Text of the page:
Meditation for Good Friday: April 3, 2015: The Shy turned Black

The Sky Turned Black

The death of Christ on the Cross is a liturgy of despair. Because the disciples believed he was the one to save Israel seeing him defeated, brutally executed, and shamefully exposed assaulted their faith. The very ungodly forces they wished to exit the Holy Land are victorious and seemingly permanent.
The different people respond in different ways. Some are filled with overwhelming grief and despair. Heart-broken, they flee and keep a distance. Some are afraid for their very lives because of guilt by association. They even deny knowing him. Others, motivated by affection for Jesus, show courage and stand by him, yet their faith is deflated. They stood in solidarity, but they stood defeated, dejected.

This episode is more than the death of a religious leader. It is actually the trial of religious faith at all. It asks the question whether it is reasonable or fool-hardy for a person to maintain faith when the power of human evil and wickedness prevail over and over again. Does it make sense to open ourselves to divine power when goodness is so easily overcome? Does it make sense to see love as the most powerful force in the universe? Does indeed the sky not turn black as pervasive human cruelty and indifference batter down the advocates of non-violence and compassion? What we see on the cross uncovers a greater truth. We see humanity rejecting the healing of our ills, humanity rejecting the way of love and compassion. On the cross is nothing less than humanity killing God.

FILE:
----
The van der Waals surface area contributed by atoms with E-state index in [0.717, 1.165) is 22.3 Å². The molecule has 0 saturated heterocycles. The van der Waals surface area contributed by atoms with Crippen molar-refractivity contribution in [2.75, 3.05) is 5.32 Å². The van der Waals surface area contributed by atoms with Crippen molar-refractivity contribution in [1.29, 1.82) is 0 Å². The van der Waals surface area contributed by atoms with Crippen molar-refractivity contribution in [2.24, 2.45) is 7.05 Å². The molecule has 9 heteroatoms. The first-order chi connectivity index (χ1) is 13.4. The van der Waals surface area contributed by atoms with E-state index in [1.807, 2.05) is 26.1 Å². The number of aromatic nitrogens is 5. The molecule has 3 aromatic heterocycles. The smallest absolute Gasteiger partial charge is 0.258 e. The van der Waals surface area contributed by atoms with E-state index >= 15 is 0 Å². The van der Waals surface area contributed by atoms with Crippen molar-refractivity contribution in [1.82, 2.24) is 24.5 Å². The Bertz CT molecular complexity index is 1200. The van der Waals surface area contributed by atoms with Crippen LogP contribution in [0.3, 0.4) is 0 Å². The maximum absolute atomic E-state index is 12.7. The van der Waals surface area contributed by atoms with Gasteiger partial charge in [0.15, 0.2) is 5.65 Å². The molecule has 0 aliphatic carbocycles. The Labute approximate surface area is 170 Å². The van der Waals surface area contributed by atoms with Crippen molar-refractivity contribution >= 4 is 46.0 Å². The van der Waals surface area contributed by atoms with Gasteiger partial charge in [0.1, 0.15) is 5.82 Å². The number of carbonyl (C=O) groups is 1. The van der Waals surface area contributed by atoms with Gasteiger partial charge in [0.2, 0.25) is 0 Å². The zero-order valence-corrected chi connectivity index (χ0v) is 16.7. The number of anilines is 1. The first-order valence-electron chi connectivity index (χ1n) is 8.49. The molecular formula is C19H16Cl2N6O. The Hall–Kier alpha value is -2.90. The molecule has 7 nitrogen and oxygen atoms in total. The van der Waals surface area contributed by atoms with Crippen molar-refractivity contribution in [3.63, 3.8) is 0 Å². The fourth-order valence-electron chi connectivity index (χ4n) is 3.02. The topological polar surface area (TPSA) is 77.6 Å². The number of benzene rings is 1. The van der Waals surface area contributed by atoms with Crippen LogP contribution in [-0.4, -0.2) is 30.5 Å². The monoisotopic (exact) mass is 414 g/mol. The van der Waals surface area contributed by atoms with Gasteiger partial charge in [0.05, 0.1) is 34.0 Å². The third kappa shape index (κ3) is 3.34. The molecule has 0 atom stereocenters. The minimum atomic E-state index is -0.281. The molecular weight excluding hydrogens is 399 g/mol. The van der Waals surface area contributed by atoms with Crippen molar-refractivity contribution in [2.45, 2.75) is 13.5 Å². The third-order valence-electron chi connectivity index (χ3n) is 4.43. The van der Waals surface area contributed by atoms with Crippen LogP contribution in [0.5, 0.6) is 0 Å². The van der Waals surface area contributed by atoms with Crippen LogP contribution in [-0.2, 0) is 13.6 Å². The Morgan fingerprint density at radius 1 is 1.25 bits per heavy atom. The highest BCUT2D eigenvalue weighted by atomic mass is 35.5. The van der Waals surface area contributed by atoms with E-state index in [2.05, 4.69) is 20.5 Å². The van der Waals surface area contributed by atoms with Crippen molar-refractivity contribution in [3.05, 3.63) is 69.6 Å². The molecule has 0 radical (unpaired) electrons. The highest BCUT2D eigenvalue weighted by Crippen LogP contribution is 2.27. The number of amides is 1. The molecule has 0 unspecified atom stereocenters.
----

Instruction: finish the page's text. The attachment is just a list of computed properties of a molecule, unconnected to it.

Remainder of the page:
The sky turns black. God dies, exiting our lives, leaving us hopeless and inconsolable. This is what is happening on a spiritual level for the disciples, and this is what happens for us as we re-live these events: the Death of God.

Yet just as the barren ground of winter can spring to life in flower, events will transpire to declare a truth which is far from self-evident. God’s strength is perfected in weakness, as St. Paul said. The cross is not the location of the defeat of God, it is the victory of Love. A man chose to give up his life for love, for compassion, for us. Even though he was afraid and gave into despair at the end, in his actions and in his living he never betrayed love. This is true power.